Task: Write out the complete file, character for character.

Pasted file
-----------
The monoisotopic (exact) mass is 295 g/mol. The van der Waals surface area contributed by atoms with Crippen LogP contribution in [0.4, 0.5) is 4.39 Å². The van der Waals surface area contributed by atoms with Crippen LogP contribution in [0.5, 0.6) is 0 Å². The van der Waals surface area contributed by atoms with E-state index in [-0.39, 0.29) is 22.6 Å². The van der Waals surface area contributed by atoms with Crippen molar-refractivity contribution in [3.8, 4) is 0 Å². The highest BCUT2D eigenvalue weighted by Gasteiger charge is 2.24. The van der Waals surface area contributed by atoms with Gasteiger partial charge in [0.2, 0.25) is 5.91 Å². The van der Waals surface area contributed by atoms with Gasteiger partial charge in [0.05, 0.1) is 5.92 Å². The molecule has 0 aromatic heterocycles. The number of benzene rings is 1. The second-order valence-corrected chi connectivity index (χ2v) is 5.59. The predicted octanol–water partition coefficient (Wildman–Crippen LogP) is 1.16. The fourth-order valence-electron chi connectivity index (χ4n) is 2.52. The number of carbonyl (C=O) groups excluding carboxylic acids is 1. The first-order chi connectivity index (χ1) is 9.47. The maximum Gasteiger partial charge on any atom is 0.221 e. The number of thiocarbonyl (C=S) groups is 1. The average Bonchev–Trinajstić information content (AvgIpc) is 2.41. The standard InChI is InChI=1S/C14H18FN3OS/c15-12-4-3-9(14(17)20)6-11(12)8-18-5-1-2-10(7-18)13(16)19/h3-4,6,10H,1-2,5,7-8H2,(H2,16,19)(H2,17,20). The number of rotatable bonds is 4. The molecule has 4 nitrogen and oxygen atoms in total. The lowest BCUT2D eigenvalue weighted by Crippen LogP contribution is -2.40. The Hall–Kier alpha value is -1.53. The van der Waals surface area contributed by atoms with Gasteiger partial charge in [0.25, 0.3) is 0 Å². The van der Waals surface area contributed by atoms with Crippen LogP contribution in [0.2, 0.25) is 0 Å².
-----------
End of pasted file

The monoisotopic (exact) mass is 295 g/mol. The van der Waals surface area contributed by atoms with Crippen LogP contribution in [0.4, 0.5) is 4.39 Å². The van der Waals surface area contributed by atoms with Crippen LogP contribution in [0.5, 0.6) is 0 Å². The van der Waals surface area contributed by atoms with E-state index in [-0.39, 0.29) is 22.6 Å². The van der Waals surface area contributed by atoms with Crippen molar-refractivity contribution in [3.8, 4) is 0 Å². The highest BCUT2D eigenvalue weighted by Gasteiger charge is 2.24. The van der Waals surface area contributed by atoms with Gasteiger partial charge in [0.2, 0.25) is 5.91 Å². The van der Waals surface area contributed by atoms with Gasteiger partial charge in [0.05, 0.1) is 5.92 Å². The molecule has 0 aromatic heterocycles. The number of benzene rings is 1. The second-order valence-corrected chi connectivity index (χ2v) is 5.59. The predicted octanol–water partition coefficient (Wildman–Crippen LogP) is 1.16. The fourth-order valence-electron chi connectivity index (χ4n) is 2.52. The number of carbonyl (C=O) groups excluding carboxylic acids is 1. The first-order chi connectivity index (χ1) is 9.47. The maximum Gasteiger partial charge on any atom is 0.221 e. The number of thiocarbonyl (C=S) groups is 1. The average Bonchev–Trinajstić information content (AvgIpc) is 2.41. The standard InChI is InChI=1S/C14H18FN3OS/c15-12-4-3-9(14(17)20)6-11(12)8-18-5-1-2-10(7-18)13(16)19/h3-4,6,10H,1-2,5,7-8H2,(H2,16,19)(H2,17,20). The number of rotatable bonds is 4. The molecule has 4 nitrogen and oxygen atoms in total. The lowest BCUT2D eigenvalue weighted by Crippen LogP contribution is -2.40. The Hall–Kier alpha value is -1.53. The van der Waals surface area contributed by atoms with Gasteiger partial charge in [0.25, 0.3) is 0 Å². The van der Waals surface area contributed by atoms with Crippen LogP contribution in [0.2, 0.25) is 0 Å².